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Ultrasound Corner |

A 21-Year-Old Man With “Sloshing” in the Chest FREE TO VIEW

Shoeb Ahsan, MD; Drew Thompson, MD; Rob Arntfield, MD
Author and Funding Information

CORRESPONDENCE TO: Shoeb Ahsan, MD, Department of Medicine, Western University, 800 Commissioners Rd E, London, ON, N6A 5W9, Canada


Copyright 2016, American College of Chest Physicians. All Rights Reserved.


Chest. 2016;149(6):e169-e171. doi:10.1016/j.chest.2016.01.035
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Published online

A 21-year-old man presented to the ED with a 2-month history of chest pain. During the preceding several days, he described hearing “sloshes” in his chest with positional changes, which ultimately prompted his visit. He has a history of epilepsy and was compliant with his phenytoin therapy.

Further questioning suggested a history of a possible fall 2 months prior, while intoxicated. Subsequent to this event, he had been having intermittent pain in his chest. He denied fevers, night sweats, chills, cough, or shortness of breath. He denied ever having similar symptoms in the past. The pain was not worse on exertion nor positional. He is unemployed and uses marijuana occasionally. He denied any other drug use.

On examination, he was afebrile with temperature of 37.1°C, blood pressure was 131/67 mm Hg, heart rate was 116 beats/min, respiratory rate was 15 breaths/min, and he had an oxygen saturation of 98% on room air. He did not appear in any distress and had no murmurs, rubs, or gallops. On auscultation, he had normal breath sounds in the right lung field, whereas the left chest revealed bronchial breath sounds in the apical field with absent sounds in the remainder of thorax.

Laboratory investigations revealed a WBC of 17.1, hemoglobin of 11 g/dL, and platelet count of 605. International normalized ratio was 1.4. Chest radiography demonstrated complete opacification of the left hemithorax with an air-fluid level in the superior chest, a midline shift to the right, and no identified rib fractures (Fig 1).

Figure Jump LinkFigure 1 Patients initial posteroanterior chest film on initial presentation. The left hemithorax displays air-fluid level.Grahic Jump Location

Thoracic ultrasonography (US) was undertaken to further clarify the nature of this opacification (Video 1).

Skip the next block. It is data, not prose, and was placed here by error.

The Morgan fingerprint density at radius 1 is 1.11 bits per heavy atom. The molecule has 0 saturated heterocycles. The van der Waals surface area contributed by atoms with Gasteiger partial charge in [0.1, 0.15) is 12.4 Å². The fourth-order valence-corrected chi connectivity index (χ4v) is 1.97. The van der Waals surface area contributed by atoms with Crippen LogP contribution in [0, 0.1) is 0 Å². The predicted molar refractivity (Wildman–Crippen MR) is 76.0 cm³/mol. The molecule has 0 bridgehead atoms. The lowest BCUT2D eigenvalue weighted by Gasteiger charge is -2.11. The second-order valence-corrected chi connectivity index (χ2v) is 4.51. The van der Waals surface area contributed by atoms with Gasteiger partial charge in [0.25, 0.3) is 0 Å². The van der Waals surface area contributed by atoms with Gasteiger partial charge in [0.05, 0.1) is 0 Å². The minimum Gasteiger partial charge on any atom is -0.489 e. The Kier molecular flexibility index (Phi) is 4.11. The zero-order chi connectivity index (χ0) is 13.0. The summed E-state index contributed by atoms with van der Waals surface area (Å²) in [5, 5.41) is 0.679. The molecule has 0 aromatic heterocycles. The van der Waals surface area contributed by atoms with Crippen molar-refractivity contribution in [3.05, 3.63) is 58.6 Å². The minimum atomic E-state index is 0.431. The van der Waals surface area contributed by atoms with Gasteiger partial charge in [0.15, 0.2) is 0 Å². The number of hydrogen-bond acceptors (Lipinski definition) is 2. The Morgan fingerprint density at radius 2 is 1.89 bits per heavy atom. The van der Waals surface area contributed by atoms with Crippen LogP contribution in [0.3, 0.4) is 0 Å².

Question: Based on the ultrasound findings, what is the nature of the opacification seen on chest radiograph?

Answer: We identified an effusion within the pleural space that was isoechoic without loculations or septae and identified hyperechoic reflections within the effusion and loss of lung sliding. These constellation of findings were concerning for a pyopneumothorax.

The patient in our study presented with nonspecific signs and symptoms on clinical evaluation, with a whiteout and air fluid level in the left hemithorax identified on chest radiograph. His history, physical examination, and chest radiograph, though concerning, did not sufficiently inform providers as to the underlying diagnosis for this young man with vague, subacute historical details.

Thoracic US offers several advantages over basic chest films. Evaluation of the thorax can be performed in real-time, evaluating structures dynamically. It can locate abnormalities and define them within the pleural space, lung parenchyma or chest wall. Thoracic US also offers greater sensitivity in detecting pleural disease than chest radiographs. Furthermore, it can clarify a radiographic opacification as an effusion, consolidation, atelectasis or a mass. It can characterize an effusion with loculation or septae, identify pneumothoraces with greater precision than radiographs, and simultaneously assess for additional abnormalities of the underlying lung parenchyma.,